A randomised trial of the European and American Osteosarcoma Study group to optimize treatment strategies for resectable osteosarcoma based on the histological response to pre-operative chemotherapy
What is the best treatment for rare bone cancer?
What was this study about?
The aim is to find out how best to treat people with osteosarcoma, a rare form of bone cancer which mainly affects teenagers but also adults and young children. There are only about 150 people diagnosed with osteosarcoma each year in the UK. Therefore the trial is taking place in many different countries to ensure a large enough sample of patients. The purpose of the trial is not to test new drugs, but to see whether existing drugs can be given in a better way. The usual treatment is a combination of three chemotherapy drugs followed by surgery to remove the tumour and then further chemotherapy after surgery. The aim is to see if treatment can be improved by either giving extra chemotherapy drugs after surgery, or by giving a further drug called Interferon after the standard chemotherapy treatment has been given.
The results of the poor responders paper have been published in The Lancet Oncology. The results are summarised in this article and you can find the EURAMOS-1 poor responders participant summary here.
What difference did this study make?
All patients had the chemotherapy drugs, and then surgery. After surgery, doctors assessed whether the patient’s tumour had responded well or poorly to the pre-operative chemotherapy.
"Poor Response Randomisation"
618 patients whose tumour had responded poorly to pre-operative chemotherapy were randomised to receive either:
- Standard post-operative chemotherapy
- Standard post-operative chemotherapy plus two extra drugs, ifosfamide and etoposide (MAPIE).
The results showed that adding ifosfamide and etoposide to standard post-operative chemotherapy did not improve how long participants survived without either the disease coming back again or getting worse, or new tumours developing, or dying (event-free survival). Adding ifosfamide and etoposide also increased the numbers of severe side-effects participants had. More people in the MAPIE group have developed a second cancer other than osteosarcoma than in the MAP group. However, the numbers were small (10 on MAPIE compared to 3 on MAP). We cannot yet be sure this difference was caused by the chemotherapy.
"Good Response Randomisation"
716 patients whose tumour responded well to pre-operative chemotherapy were randomised to one of two groups:
- 359 patients who were allocated to 4 cycles of MAP chemotherapy after their surgery
- 357 patients who were allocated to 4 cycles of MAP chemotherapy followed by weekly pegylated interferon-α-2b (Peg-Intron) for 74 weeks
Interferon is produced naturally in the body, and has been found to be an effective treatment for some cancers. In EURAMOS-1, interferon was injected under the skin. The average age of people taking part in EURAMOS-1 was 14 years old. The disease had spread to other parts of the body in 12% of those taking part.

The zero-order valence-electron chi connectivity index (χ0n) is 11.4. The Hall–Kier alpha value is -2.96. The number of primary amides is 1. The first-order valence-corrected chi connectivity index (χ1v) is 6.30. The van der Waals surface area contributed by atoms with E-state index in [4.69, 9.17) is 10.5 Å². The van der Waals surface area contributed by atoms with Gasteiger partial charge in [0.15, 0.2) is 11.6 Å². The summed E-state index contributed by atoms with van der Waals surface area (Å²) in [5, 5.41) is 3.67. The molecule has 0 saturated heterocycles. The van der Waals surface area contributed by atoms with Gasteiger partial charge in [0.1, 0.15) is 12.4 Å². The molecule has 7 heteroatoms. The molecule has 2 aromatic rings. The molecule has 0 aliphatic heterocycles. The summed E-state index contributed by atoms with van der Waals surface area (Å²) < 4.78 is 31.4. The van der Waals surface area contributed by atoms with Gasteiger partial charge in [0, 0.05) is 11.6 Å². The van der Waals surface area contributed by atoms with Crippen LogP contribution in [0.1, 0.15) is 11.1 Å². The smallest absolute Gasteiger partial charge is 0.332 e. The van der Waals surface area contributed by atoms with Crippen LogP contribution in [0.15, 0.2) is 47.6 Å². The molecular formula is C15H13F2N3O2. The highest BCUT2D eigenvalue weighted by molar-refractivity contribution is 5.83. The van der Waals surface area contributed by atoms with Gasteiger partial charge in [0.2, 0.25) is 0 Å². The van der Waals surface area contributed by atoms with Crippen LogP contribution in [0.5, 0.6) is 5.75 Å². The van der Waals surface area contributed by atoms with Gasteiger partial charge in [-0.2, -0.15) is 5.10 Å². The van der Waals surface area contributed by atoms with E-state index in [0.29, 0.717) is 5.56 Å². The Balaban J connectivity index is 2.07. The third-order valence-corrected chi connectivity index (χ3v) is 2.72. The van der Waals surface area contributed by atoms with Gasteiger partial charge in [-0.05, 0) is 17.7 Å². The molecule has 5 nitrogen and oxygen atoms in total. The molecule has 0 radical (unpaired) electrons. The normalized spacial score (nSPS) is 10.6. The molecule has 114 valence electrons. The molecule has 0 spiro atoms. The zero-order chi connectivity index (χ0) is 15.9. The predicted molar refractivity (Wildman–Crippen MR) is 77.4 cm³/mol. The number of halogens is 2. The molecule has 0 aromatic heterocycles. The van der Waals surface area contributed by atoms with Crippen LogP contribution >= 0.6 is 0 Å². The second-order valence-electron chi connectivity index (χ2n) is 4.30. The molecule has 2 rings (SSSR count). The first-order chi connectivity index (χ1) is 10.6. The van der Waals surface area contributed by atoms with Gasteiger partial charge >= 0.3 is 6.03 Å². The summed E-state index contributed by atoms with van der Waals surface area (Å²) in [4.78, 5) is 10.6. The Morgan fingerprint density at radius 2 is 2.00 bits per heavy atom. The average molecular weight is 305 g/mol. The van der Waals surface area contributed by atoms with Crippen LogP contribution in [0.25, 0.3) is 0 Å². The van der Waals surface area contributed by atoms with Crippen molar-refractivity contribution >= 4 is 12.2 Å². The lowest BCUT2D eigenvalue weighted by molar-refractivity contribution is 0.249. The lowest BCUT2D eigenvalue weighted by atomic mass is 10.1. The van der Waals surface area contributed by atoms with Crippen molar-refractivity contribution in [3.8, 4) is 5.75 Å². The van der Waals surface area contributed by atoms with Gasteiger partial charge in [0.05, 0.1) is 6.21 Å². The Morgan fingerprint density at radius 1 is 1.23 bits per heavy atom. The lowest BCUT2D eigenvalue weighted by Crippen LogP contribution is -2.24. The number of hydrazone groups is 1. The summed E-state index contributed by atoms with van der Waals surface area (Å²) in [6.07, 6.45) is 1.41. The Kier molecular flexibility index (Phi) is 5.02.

The results showed that adding interferon after the standard treatment did not significantly improve the event-free survival. Event free survival was the length of time participants survive without:
- the disease coming back again
- the disease getting worse
- new tumours developing
The results are complicated because almost quarter of patients randomised to receive interferon did not start taking it, mostly because they chose not to. Furthermore, four in every 10 patients who started interferon stopped early, almost half because of side effects, and a quarter because their disease had worsened. Half of patients on interferon needed to cut the dose of interferon, or delay it, and half of patients who started interferon experienced severe side effects. Most of these side effects were blood problems.
Together this means that the average dose of interferon received by patients randomised to receive it was much lower than planned. This may be why the trial was unable to see a clear benefit from interferon.
The results of EURAMOS-1 do not support adding interferon to the standard treatment for patients with osteosarcoma. They also suggest that, after six months of standard treatment, children and young people who have responded well to chemotherapy are not keen to have weekly injections for another 18 months. Follow-up is continuing, to help us understand the long-term effects of these treatments.
Type of study
Who funded the study?
Europe - ESF (European Science Foundn) (Ref No MM/NG/EMRC/0202); Belgium - FNRS (Fonds National de la Recherche Scientifique); BelgiumFWO (Fonds voor Wetenschappelijk Onderzoek-Vlaanderen; Canada - Children’s Oncology Group; Denmark - Danish Medical Research Council; Finland - Academy of Finland; Germany - DFG ref No: BI 1045/1-1 and 1-2 Germany - DKH ref No: 50-2723-Bi2; Hungary - Semelweis Foundation; Netherlands - ZonMw (Council for Medical Research); Norway - Reseach Council of Norway; Sweden - Scandinavian Sarcoma Group; Switzerland - Swiss Paediatric Oncology Group (SPOG); USA - Children’s Oncology Group
When did it take place?
EURAMOS-1 has updated its target accrual to around 2000 patients. EURAMOS-1 reached its target for registrations at the end of June 2011.
Where did it take place?
Hospitals throughout Europe (including Austria, Belgium, Denmark, Finland, Germany, Hungary, The Netherlands, Sweden, Switzerland and the UK), North America and Canada.
Who was included?
People up to 40 years old who have a high-grade osteosarcoma that can be removed by surgery and that is in a bone in the leg, arm, pelvis, rib, spine or other extremity (but is not in the face or skull).